A Bit More Detail

Assorted Personal Notations, Essays, and Other Jottings

Posts Tagged ‘popular music

[BLOG] Some Saturday links

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  • Centauri Dreams looks at the SPECULOOS red dwarf observation program.
  • The Crux examines VX nerve agent, the chemical apparently used to assassinate the half-brother of North Korea’s ruler.
  • Dangerous Minds shares photos of the inhabitants of the Tokyo night, like gangsters and prostitutes and drag queens.
  • Lawyers, Guns and Money examines Donald Trump’s tepid and belated denunciation of anti-Semitism.
  • Language Log looks at the story of the Wenzhounese, a Chinese group notable for its diaspora in Italy.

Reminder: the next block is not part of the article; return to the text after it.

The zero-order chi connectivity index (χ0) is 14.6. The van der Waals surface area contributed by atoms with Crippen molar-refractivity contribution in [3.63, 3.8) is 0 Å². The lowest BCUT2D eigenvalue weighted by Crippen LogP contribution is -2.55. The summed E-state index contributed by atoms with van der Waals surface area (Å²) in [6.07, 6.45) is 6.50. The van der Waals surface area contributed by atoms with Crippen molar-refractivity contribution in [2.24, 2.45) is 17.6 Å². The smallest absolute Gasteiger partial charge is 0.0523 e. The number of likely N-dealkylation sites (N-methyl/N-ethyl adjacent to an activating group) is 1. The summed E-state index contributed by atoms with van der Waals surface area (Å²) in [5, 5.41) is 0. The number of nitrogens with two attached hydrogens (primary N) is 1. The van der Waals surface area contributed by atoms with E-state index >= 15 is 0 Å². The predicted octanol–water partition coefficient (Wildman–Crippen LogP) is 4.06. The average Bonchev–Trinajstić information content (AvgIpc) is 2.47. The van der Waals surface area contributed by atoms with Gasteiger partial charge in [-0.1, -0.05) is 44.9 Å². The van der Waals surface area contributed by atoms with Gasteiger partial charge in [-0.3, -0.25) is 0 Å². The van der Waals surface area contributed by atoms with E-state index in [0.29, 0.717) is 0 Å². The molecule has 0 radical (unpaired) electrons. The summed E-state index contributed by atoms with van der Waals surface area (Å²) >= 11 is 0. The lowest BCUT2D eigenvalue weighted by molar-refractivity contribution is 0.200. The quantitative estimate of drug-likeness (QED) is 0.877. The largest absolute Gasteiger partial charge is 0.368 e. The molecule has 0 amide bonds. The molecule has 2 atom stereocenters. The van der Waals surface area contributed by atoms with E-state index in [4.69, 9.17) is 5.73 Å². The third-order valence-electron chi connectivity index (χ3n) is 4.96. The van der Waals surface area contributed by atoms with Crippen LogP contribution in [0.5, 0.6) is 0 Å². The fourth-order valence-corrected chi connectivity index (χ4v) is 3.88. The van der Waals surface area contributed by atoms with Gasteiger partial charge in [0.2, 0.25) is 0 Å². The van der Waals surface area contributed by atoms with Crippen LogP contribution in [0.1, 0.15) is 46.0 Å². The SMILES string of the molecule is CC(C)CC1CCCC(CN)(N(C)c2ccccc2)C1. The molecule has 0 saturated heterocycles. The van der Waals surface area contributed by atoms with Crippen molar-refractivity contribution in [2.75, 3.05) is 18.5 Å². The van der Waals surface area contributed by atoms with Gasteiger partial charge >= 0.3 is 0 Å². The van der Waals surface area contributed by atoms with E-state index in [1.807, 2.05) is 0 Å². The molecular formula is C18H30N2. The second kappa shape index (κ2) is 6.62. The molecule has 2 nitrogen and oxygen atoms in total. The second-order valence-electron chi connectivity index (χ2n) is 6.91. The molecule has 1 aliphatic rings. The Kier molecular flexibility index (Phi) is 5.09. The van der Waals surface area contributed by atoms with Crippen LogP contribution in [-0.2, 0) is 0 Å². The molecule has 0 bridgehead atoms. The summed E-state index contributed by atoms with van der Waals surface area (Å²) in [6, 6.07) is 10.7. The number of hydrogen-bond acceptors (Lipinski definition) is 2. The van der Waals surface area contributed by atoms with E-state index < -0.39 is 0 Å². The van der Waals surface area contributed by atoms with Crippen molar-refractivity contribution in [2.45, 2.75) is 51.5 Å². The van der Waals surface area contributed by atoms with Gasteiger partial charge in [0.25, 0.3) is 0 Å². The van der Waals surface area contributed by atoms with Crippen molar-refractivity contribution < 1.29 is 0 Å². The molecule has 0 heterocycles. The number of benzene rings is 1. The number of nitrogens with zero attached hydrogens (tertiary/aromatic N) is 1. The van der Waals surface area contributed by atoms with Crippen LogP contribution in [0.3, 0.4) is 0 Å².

• The LRB Blog looks at the by-elections in the British ridings of Stoke and Copeland and notes the problems of labour.
  • The Map Room Blog shares a post-Brexit map of the European Union with an independent Scotland.
  • Marginal Revolution reports that a border tax would be a poor idea for the United States and Mexico.
  • The NYRB Daily looks at the art of the medieval Tibetan kingdom of Guge.
  • Otto Pohl notes the 73rd anniversary of Stalin’s deportation of the Chechens and the Ingush.
  • Supernova Condensate points out that Venus is actually the most Earth-like planet we know of. Why do we not explore it more?
  • Towleroad notes Depeche Mode’s denunciation of the alt-right and Richard Spencer.
  • Whatever’s John Scalzi considers the question of feeling empathy for horrible people.
  • Window on Eurasia notes the thousands of Russian citizens involved with ISIS and examines the militarization of Kaliningrad.

[BLOG] Some Friday links